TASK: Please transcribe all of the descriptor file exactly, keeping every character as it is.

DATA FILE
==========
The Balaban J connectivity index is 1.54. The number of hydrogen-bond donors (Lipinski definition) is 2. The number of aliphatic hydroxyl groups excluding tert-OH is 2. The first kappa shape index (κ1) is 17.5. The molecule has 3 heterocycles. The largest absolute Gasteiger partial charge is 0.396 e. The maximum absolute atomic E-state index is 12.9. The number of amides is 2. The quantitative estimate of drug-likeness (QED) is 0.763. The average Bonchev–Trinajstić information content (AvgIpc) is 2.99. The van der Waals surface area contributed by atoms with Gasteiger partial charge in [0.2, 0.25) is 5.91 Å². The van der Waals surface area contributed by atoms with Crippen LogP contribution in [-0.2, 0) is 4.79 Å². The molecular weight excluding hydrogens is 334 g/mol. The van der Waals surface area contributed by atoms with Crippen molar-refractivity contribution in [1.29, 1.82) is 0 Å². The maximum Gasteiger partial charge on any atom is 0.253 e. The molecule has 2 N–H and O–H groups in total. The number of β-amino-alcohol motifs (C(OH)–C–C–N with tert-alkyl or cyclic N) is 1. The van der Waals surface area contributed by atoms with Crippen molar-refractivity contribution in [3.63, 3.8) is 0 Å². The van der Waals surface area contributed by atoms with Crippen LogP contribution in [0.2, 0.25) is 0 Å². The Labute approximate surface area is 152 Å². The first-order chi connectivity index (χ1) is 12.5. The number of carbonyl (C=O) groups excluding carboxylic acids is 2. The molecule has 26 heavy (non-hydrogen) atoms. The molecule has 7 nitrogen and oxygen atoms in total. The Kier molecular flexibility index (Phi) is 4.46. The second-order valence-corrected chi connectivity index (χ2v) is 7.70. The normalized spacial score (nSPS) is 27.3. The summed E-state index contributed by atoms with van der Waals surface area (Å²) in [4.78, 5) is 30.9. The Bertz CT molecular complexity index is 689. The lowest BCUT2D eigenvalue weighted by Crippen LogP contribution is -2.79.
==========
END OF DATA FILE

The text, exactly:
The Balaban J connectivity index is 1.54. The number of hydrogen-bond donors (Lipinski definition) is 2. The number of aliphatic hydroxyl groups excluding tert-OH is 2. The first kappa shape index (κ1) is 17.5. The molecule has 3 heterocycles. The largest absolute Gasteiger partial charge is 0.396 e. The maximum absolute atomic E-state index is 12.9. The number of amides is 2. The quantitative estimate of drug-likeness (QED) is 0.763. The average Bonchev–Trinajstić information content (AvgIpc) is 2.99. The van der Waals surface area contributed by atoms with Gasteiger partial charge in [0.2, 0.25) is 5.91 Å². The van der Waals surface area contributed by atoms with Crippen LogP contribution in [-0.2, 0) is 4.79 Å². The molecular weight excluding hydrogens is 334 g/mol. The van der Waals surface area contributed by atoms with Crippen molar-refractivity contribution in [1.29, 1.82) is 0 Å². The maximum Gasteiger partial charge on any atom is 0.253 e. The molecule has 2 N–H and O–H groups in total. The number of β-amino-alcohol motifs (C(OH)–C–C–N with tert-alkyl or cyclic N) is 1. The van der Waals surface area contributed by atoms with Crippen molar-refractivity contribution in [3.63, 3.8) is 0 Å². The van der Waals surface area contributed by atoms with Crippen LogP contribution in [0.2, 0.25) is 0 Å². The Labute approximate surface area is 152 Å². The first-order chi connectivity index (χ1) is 12.5. The number of carbonyl (C=O) groups excluding carboxylic acids is 2. The molecule has 26 heavy (non-hydrogen) atoms. The molecule has 7 nitrogen and oxygen atoms in total. The Kier molecular flexibility index (Phi) is 4.46. The second-order valence-corrected chi connectivity index (χ2v) is 7.70. The normalized spacial score (nSPS) is 27.3. The summed E-state index contributed by atoms with van der Waals surface area (Å²) in [4.78, 5) is 30.9. The Bertz CT molecular complexity index is 689. The lowest BCUT2D eigenvalue weighted by Crippen LogP contribution is -2.79.